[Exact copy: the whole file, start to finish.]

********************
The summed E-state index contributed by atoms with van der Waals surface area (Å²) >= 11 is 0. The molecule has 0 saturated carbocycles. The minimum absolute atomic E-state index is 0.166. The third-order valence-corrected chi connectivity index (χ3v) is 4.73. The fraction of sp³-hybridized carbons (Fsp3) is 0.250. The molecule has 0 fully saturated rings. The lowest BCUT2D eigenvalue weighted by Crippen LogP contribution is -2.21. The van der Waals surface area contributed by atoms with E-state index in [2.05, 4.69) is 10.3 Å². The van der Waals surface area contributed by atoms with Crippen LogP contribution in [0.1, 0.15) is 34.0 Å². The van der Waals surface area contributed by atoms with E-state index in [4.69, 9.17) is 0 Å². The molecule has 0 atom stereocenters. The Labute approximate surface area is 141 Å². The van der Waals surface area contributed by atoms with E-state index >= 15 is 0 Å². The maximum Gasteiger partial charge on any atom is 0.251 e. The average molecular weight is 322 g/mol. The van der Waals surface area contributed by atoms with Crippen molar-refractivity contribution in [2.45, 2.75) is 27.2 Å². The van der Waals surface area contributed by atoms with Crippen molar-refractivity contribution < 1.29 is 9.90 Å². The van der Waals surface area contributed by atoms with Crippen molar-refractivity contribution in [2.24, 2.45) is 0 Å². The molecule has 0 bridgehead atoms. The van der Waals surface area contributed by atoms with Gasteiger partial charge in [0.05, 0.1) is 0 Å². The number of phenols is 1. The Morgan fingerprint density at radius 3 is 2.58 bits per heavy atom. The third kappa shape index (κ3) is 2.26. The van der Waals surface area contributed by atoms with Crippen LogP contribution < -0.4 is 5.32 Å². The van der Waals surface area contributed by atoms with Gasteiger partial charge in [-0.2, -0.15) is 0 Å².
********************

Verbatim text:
The summed E-state index contributed by atoms with van der Waals surface area (Å²) >= 11 is 0. The molecule has 0 saturated carbocycles. The minimum absolute atomic E-state index is 0.166. The third-order valence-corrected chi connectivity index (χ3v) is 4.73. The fraction of sp³-hybridized carbons (Fsp3) is 0.250. The molecule has 0 fully saturated rings. The lowest BCUT2D eigenvalue weighted by Crippen LogP contribution is -2.21. The van der Waals surface area contributed by atoms with E-state index in [2.05, 4.69) is 10.3 Å². The van der Waals surface area contributed by atoms with Crippen LogP contribution in [0.1, 0.15) is 34.0 Å². The van der Waals surface area contributed by atoms with E-state index in [4.69, 9.17) is 0 Å². The molecule has 0 atom stereocenters. The Labute approximate surface area is 141 Å². The van der Waals surface area contributed by atoms with E-state index >= 15 is 0 Å². The maximum Gasteiger partial charge on any atom is 0.251 e. The average molecular weight is 322 g/mol. The van der Waals surface area contributed by atoms with Crippen molar-refractivity contribution in [2.45, 2.75) is 27.2 Å². The van der Waals surface area contributed by atoms with Crippen molar-refractivity contribution < 1.29 is 9.90 Å². The van der Waals surface area contributed by atoms with Crippen molar-refractivity contribution in [2.24, 2.45) is 0 Å². The molecule has 0 bridgehead atoms. The van der Waals surface area contributed by atoms with Gasteiger partial charge in [0.05, 0.1) is 0 Å². The number of phenols is 1. The Morgan fingerprint density at radius 3 is 2.58 bits per heavy atom. The third kappa shape index (κ3) is 2.26. The van der Waals surface area contributed by atoms with Crippen LogP contribution < -0.4 is 5.32 Å². The van der Waals surface area contributed by atoms with Gasteiger partial charge in [-0.2, -0.15) is 0 Å².